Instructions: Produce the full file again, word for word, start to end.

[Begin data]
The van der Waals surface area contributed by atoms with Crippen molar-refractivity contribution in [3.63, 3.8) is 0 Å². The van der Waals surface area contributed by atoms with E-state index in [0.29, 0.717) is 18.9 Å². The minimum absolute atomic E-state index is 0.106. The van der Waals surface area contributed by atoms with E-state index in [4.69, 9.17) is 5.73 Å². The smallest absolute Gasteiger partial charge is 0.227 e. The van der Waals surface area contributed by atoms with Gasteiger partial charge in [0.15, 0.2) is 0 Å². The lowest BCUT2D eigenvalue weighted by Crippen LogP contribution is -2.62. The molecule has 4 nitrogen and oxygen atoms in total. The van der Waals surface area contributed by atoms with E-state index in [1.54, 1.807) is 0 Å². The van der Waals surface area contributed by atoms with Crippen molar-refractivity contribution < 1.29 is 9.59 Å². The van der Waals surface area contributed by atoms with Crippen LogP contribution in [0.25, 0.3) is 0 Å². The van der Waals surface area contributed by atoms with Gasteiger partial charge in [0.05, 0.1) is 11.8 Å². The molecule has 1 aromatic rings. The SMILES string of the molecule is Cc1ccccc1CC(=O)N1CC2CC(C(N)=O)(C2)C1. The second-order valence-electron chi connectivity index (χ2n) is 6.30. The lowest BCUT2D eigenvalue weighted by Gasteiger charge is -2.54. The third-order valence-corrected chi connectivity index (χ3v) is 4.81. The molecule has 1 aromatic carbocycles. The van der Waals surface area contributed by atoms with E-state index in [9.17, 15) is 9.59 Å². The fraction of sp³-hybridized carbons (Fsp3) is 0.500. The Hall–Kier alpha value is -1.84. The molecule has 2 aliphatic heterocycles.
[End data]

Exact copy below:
The van der Waals surface area contributed by atoms with Crippen molar-refractivity contribution in [3.63, 3.8) is 0 Å². The van der Waals surface area contributed by atoms with E-state index in [0.29, 0.717) is 18.9 Å². The minimum absolute atomic E-state index is 0.106. The van der Waals surface area contributed by atoms with E-state index in [4.69, 9.17) is 5.73 Å². The smallest absolute Gasteiger partial charge is 0.227 e. The van der Waals surface area contributed by atoms with Gasteiger partial charge in [0.15, 0.2) is 0 Å². The lowest BCUT2D eigenvalue weighted by Crippen LogP contribution is -2.62. The molecule has 4 nitrogen and oxygen atoms in total. The van der Waals surface area contributed by atoms with E-state index in [1.54, 1.807) is 0 Å². The van der Waals surface area contributed by atoms with Crippen molar-refractivity contribution < 1.29 is 9.59 Å². The van der Waals surface area contributed by atoms with Crippen LogP contribution in [0.25, 0.3) is 0 Å². The van der Waals surface area contributed by atoms with Gasteiger partial charge in [0.05, 0.1) is 11.8 Å². The molecule has 1 aromatic rings. The SMILES string of the molecule is Cc1ccccc1CC(=O)N1CC2CC(C(N)=O)(C2)C1. The second-order valence-electron chi connectivity index (χ2n) is 6.30. The lowest BCUT2D eigenvalue weighted by Gasteiger charge is -2.54. The third-order valence-corrected chi connectivity index (χ3v) is 4.81. The molecule has 1 aromatic carbocycles. The van der Waals surface area contributed by atoms with E-state index in [9.17, 15) is 9.59 Å². The fraction of sp³-hybridized carbons (Fsp3) is 0.500. The Hall–Kier alpha value is -1.84. The molecule has 2 aliphatic heterocycles.